Coming out in Kenya

Pauline Kimani is one of Kenya's few openly lesbian women. Interview by Arusha Topazzini
August 2009

'I want to live in a world that's ideal for me, I believe everyone should have the right to live in a world ideal for themselves.' Pauline Kimani is a 23-year-old gay rights activist, feminist and one of Kenya's few lesbians to openly admit her sexuality. Pauline found she was lesbian early in life, after developing a schoolgirl crush on her sports teacher, but it was not until she was 16 that she came out to her middle-class family in Nairobi.

'I felt afraid,' says Pauline, 'because I had heard stories, especially in school, that attraction between people of the same sex wasn't normal, and it was considered evil and un-African.'

Homosexuality is illegal in 38 African countries. In Kenya, it is punishable by up to 14 years in jail. Although no one has ever been convicted, the existence of this law has kept most of Kenya's lesbian, gay, bi and trans-sexual (LGBT) community in the closet. There are high incidences of suicide and drug abuse, and no legal recourse in the face of discrimination and hate crimes.

When Pauline came out, her mother took her to a therapist who gave her anti-depressants as a 'cure'. Pauline's sister accused her of bringing shame to the family. Her father accepted her choice, but died soon after. Only her younger brother, Edwin, has stood by her over the years, respecting both her sexuality and activism.

Seven years on, her sister is more reconciled with Pauline's lesbianism, but her relationship with her mother is still fraught with pain. 'Having my mom come from a very Christian background, and read, translate and interpret the bible the way everybody else is doing, gives her grounds to hate the lesbian in me. But I expect her to challenge her biased judgment, because in the end, it's the same bible that's about preaching love.'

Pauline blames religious leaders for systematically fueling homophobia in Kenya. Homosexuality is constantly described as a crime against Christianity and Islam, with many churches running sexual orientation conversions and banning homosexuals from services. American conservative pastors regularly tour Kenya and have daily television shows there, bolstering homophobic beliefs.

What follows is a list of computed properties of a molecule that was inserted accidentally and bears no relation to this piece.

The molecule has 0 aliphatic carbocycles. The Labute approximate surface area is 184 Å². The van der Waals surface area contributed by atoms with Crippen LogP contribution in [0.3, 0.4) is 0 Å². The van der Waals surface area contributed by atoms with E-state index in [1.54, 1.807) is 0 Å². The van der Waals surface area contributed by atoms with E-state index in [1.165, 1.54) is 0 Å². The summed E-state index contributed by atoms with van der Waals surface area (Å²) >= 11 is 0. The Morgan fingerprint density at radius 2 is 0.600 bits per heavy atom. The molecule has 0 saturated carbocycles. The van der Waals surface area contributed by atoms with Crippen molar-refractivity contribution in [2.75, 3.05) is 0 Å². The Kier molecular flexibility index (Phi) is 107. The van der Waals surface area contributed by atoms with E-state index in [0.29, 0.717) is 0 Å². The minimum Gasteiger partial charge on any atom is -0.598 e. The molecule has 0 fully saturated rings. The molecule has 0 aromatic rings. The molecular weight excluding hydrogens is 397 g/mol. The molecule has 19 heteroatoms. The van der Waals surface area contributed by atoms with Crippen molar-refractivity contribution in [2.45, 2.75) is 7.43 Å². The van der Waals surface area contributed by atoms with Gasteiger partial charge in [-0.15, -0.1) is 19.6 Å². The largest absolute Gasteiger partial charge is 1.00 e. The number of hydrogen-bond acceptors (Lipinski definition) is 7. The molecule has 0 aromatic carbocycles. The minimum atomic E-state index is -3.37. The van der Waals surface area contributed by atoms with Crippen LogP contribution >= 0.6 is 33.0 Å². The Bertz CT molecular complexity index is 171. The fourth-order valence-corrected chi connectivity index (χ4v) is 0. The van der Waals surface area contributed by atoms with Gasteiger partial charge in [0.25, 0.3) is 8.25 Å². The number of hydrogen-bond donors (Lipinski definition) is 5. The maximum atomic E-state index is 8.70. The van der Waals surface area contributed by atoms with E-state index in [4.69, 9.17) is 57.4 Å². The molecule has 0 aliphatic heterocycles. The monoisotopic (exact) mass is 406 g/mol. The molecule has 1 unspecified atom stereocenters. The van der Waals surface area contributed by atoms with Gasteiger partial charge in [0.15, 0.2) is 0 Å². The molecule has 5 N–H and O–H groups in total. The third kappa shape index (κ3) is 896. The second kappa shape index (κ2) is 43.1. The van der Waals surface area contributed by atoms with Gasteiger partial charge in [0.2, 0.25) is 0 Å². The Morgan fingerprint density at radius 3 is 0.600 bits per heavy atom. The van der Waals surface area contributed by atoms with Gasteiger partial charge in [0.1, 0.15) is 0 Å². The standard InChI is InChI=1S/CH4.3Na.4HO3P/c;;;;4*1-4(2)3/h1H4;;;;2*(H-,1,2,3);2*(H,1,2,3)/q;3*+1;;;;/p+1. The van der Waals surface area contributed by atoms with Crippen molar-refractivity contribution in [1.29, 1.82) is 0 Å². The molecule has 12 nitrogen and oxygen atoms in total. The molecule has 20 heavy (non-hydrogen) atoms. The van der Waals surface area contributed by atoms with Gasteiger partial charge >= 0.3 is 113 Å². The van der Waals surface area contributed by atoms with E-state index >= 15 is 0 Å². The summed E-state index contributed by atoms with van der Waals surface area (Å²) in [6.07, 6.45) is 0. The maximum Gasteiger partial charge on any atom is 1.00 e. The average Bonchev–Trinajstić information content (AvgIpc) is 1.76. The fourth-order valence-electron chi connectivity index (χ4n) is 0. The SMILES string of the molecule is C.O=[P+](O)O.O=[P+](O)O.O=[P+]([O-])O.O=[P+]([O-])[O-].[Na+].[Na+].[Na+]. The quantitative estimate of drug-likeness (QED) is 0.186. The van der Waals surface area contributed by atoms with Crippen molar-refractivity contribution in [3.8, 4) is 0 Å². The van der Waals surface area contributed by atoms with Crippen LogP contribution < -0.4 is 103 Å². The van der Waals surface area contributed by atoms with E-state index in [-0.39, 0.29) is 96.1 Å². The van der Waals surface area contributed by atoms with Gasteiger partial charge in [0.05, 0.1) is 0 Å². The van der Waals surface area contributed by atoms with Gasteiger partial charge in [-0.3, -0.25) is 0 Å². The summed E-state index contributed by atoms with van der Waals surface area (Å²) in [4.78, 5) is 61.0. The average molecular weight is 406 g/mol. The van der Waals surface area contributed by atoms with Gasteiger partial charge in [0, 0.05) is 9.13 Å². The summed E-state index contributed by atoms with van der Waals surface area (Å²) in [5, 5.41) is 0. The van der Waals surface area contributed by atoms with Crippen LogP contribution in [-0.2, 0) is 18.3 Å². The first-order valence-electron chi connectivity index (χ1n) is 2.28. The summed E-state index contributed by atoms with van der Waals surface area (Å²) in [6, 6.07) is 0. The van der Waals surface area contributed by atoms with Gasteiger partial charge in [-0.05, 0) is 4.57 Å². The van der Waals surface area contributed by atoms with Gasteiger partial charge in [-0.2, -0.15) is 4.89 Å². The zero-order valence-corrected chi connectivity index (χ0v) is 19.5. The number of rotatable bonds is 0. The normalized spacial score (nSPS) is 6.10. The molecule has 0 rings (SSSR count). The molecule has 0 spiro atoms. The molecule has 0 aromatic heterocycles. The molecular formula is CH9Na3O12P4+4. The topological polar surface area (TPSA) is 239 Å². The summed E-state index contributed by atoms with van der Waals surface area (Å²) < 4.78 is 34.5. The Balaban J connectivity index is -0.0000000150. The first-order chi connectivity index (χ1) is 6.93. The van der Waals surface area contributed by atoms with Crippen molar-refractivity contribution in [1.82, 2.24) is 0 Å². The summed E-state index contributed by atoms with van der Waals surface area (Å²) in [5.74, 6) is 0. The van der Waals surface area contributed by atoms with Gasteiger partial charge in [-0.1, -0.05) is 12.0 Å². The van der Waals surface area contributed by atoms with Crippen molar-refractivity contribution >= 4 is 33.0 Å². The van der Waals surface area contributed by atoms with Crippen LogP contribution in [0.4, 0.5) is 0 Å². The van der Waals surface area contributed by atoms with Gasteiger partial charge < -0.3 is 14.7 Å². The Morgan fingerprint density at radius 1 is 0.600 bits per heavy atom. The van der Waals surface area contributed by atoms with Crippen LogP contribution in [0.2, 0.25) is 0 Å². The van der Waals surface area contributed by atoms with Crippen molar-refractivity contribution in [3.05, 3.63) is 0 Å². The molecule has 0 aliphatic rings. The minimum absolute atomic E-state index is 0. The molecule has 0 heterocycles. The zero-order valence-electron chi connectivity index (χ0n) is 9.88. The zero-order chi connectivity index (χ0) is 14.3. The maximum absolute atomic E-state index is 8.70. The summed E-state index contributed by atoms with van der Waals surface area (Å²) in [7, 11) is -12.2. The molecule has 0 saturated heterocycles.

Hate crimes against the LGBT community are frequent, but most go unreported. Pauline had to move house when she was attacked by neighbours after taking part in Kenya's first television talk show on homosexuality in August last year. At least two other members of the Gay and Lesbian Coalition of Kenya (GALCK) present at the show were also attacked.

This was not the first time for Pauline, nor does she expect it to be the last. She came out to four male college friends a few years back. One of them, she says, wanted a relationship with her. She invited them for drinks to celebrate her coming out, and later that night offered to drive them home. On the way to one of the men's house, 'one of them grabbed me from behind,' Pauline explains, 'and then they started ripping my clothes apart. That's when they raped me, in my own car.'

Pauline did not tell anyone or report it. She tried to commit suicide. Soon after, she was raped again by an unknown group of boys on campus. Targeted rapes of lesbians are very common - and not only in Kenya. South Africa, for instance, despite being the only African country to give sexual minorities equal constitutional rights, has one of the highest incidences of so-called 'corrective rapes' of lesbians.

It's nothing new, says Pauline: rape has always been used to intimidate assertive women in Kenya, like feminists and female politicians.

Surviving these attacks gave her strength to keep fighting for LGBT rights. She joined GALCK within a month of its creation two years ago. From the onset, the coalition prioritised HIV healthcare and treatment. Studies estimate that sex between men accounts for at least five to ten per cent of HIV cases in Kenya, but HIV counselling and treatment programmes have been systematically geared towards heterosexuals. Cases of LGBT people being denied healthcare are common.